Navigating and Negotiating for Women in Business

As female undergraduate students, it may be hard to envision yourself as a woman in business, at least at the moment. Events like Richmond Women in Business are crucial in helping give young women ideas as to what they could be. Panels of strong women and leaders are perfect platforms for students to learn how to navigate and negotiate in the “real world”.

On November 9th, a panel of three strong women, Kim Adams, Tessa Anderson, and Starlette Johnson plus John Ashbury, led the discussion. Topics ranged from how they have evolved to first starting in their careers to the best advice they could give to young aspiring women in business

As college students, any advice is appreciated, especially when it’s from leaders in the field. Changing is inevitable throughout your career. Even with internships, you can see how much you change in just one summer or semester. But what about how you will evolve once you’re in your career?

“It is a constant evolution with every step of your career,” stated Johnson. Anderson echoed this advice, saying that she has taken on more responsibility as her career has progressed and now presents the best version of herself.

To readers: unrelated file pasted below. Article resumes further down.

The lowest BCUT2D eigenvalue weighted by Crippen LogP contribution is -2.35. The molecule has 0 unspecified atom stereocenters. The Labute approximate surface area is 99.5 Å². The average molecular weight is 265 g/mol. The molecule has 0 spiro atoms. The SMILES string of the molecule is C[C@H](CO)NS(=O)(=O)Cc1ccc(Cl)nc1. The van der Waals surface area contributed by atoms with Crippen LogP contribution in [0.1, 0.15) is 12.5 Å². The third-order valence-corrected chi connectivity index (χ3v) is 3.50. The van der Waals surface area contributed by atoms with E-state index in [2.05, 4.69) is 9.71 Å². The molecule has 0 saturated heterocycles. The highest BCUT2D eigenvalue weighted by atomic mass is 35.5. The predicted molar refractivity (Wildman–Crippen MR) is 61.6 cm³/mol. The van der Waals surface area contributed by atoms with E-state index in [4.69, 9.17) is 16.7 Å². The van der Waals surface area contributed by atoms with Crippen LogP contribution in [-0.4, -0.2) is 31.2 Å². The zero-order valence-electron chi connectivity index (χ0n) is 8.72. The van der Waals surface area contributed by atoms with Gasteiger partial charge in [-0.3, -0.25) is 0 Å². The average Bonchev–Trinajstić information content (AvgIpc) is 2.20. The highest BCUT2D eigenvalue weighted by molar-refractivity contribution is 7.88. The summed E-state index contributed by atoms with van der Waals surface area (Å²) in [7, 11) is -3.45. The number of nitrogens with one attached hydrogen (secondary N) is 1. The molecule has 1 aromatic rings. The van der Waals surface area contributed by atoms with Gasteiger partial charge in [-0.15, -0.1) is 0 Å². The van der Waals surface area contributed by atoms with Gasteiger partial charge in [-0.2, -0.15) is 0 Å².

Certain pieces of advice will likely stick with you throughout your career. Maybe certain pieces of advice already follow you around. One of the most unique pieces of advice the panel gave came from Adams.

“Eat the live frog,” said Adams. “It means that when you’re thinking about something that makes you anxious or nervous, and you eat the live frog in the morning, that is the worst thing that is going to happen to you that day.”

When thinking about your future career, there might be some unspoken themes prevalent in the workforce. Johnson commented on how women work against each other or try to do everything on their own.

“Women have to remember we are on one team and all have different positions to play,” she pointed out.

When women work together, powerful things can come about. Having someone to advocate for you, especially when you are new to a job or career, is so valuable.

“As people in the company come in, they are probably a little bit nervous and don’t feel qualified,” said Anderson. “It is important, as somebody more senior, to announce that person and give them the value that maybe they don’t see in themselves.”

One key theme throughout the discussion was serve as an advocate for yourself and care about where your career is going. Ashbury left the audience with advice to think about.

“My boss told me, ‘It is not my job to define your career path, John, it’s your job,’” said Ashbury. “And he was right, it is my job.”

Panel discussions like the Richmond Women in Business can leave you thinking about your own career and where you see yourself. For me, I was left thinking about how I can keep learning, even after graduation. After an hour of insights and advice from leaders in the field,  I definitely walked away with this piece of advice that will stick to me for the future.